Titan's thick atmosphere, which appears orange, hides the moon's surface from view. A high-altitude haze layer appears as a faint ring around Titan. This image was captured by Cassini on October 24, 2004 at a distance of about one million km (621,371 miles).
Click on image for full size
Image courtesy NASA/JPL/Space Science Institute.


Titan is the largest moon of Saturn, and the second largest moon in the entire Solar System (Jupiter's moon Ganymede is the largest). Titan's diameter is 5,150 km (3,200 miles), which is comparable to the distance across the United States. It is considerably larger than Earth's moon, and is even larger than two planets - Mercury and Pluto. Titan orbits Saturn at a distance of 1,221,830 km (759,208 miles).

Titan has a dense atmosphere, which, like Earth's atmosphere, is composed mostly of nitrogen. It is the only moon in the Solar System possessing a substantial atmosphere. Atmospheric pressure at the surface of Titan is about 60% greater than the pressure at sea level on Earth! Titan's atmosphere also contains a fair amount of methane, as well as smaller quantities of various hydrocarbons created via the exposure of methane to solar ultraviolet radiation. A smog-like haze in Titan's atmosphere prevents us from directly observing the moon's surface in visible wavelengths from Earth or orbiting spacecraft.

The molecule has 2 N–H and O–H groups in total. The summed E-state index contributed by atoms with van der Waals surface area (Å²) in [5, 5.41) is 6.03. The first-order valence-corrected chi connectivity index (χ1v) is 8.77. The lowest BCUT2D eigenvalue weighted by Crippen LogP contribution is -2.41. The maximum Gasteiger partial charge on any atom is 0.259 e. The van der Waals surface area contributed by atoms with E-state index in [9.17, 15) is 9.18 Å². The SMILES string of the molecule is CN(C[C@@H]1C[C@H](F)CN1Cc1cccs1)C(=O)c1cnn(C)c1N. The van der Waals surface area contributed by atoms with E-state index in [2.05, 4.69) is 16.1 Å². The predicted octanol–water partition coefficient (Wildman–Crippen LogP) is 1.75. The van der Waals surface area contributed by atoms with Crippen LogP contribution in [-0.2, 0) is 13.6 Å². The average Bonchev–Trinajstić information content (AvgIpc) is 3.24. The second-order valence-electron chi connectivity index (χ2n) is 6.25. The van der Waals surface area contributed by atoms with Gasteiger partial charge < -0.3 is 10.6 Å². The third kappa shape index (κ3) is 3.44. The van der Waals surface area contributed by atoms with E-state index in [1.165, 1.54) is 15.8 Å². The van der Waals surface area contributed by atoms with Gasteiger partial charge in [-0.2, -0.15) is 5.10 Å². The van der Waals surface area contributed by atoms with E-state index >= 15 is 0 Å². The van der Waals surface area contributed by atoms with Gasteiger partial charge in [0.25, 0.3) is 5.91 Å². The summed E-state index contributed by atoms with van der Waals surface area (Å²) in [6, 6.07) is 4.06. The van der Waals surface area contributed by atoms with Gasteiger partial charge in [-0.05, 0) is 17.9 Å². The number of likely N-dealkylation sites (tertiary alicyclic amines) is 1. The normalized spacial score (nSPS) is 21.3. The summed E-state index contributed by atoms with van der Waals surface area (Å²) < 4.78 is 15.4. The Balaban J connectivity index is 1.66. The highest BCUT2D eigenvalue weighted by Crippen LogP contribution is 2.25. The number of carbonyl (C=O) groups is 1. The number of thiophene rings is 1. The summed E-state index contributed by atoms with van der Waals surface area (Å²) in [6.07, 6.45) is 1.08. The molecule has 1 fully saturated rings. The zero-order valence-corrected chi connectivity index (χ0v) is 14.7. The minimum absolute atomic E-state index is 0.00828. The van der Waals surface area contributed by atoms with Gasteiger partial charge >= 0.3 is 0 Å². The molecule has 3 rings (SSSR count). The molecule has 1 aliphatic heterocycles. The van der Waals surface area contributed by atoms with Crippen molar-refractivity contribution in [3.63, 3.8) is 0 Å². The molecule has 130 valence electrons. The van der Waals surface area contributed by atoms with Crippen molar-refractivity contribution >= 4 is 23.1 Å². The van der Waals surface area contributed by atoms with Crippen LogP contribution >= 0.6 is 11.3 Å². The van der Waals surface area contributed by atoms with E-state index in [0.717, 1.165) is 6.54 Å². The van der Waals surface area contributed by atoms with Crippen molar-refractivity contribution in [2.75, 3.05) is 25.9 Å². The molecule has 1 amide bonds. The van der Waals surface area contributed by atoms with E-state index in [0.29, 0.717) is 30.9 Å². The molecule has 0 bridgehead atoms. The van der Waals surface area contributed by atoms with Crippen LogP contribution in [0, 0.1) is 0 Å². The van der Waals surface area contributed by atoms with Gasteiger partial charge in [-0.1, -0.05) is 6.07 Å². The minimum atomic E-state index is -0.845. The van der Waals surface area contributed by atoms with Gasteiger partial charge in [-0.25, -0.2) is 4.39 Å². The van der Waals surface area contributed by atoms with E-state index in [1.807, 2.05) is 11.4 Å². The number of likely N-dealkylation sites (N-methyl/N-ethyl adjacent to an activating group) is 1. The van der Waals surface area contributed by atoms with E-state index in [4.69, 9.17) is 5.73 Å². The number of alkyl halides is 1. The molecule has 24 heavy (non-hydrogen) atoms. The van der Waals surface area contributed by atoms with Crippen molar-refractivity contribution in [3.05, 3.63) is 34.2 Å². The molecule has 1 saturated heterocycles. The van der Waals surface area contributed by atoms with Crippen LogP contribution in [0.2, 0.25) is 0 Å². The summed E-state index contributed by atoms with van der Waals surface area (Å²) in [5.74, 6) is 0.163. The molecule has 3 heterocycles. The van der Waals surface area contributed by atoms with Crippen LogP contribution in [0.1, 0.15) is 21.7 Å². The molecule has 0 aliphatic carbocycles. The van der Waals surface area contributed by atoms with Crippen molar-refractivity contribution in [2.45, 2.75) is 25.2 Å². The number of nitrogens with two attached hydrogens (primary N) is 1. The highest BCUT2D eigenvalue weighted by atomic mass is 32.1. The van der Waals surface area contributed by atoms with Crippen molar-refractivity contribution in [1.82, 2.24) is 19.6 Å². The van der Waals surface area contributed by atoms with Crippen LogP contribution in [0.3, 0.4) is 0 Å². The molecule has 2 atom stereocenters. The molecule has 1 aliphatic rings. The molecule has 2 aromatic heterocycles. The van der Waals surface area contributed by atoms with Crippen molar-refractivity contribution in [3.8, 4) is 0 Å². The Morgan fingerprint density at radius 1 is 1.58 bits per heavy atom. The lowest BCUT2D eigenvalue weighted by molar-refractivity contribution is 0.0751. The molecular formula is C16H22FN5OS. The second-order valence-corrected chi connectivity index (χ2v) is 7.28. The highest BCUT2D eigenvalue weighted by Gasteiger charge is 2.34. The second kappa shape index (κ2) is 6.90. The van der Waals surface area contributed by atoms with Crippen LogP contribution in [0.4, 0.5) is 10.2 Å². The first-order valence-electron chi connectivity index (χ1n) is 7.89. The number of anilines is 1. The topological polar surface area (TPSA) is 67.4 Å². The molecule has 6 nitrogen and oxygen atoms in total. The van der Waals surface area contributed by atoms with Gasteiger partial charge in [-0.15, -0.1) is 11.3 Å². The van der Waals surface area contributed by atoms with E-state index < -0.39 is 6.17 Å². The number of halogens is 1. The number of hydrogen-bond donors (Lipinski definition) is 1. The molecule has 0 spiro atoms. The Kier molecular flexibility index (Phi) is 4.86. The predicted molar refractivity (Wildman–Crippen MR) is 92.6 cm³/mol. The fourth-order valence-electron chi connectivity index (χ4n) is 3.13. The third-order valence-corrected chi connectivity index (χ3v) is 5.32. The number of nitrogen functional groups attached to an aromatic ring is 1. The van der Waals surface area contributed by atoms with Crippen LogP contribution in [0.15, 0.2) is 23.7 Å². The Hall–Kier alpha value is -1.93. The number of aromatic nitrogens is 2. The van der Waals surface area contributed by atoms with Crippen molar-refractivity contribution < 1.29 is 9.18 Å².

Titan's surface is quite cold, with temperatures hovering around -178 C (-288 F). The European Space Agency's Huygens probe, which landed on the icy moon in January 2005, has given us our first good look at the surface of Titan. NASA's Cassini spacecraft is also revealing details of the moon's surface via radar. Titan's surface has areas, near its poles, dotted with numerous lakes of liquid methane and ethane!

Titan was discovered by the Dutch astronomer Christiaan Huygens in 1655. Modern scientists are especially interested in Titan because of its unusual history and complex atmospheric chemistry. Some scientists think conditions on Titan may be similar to those on Earth shortly before life arose on our planet, making Titan a modern laboratory for studying the primordial Earth.

Last modified January 22, 2009 by Randy Russell.

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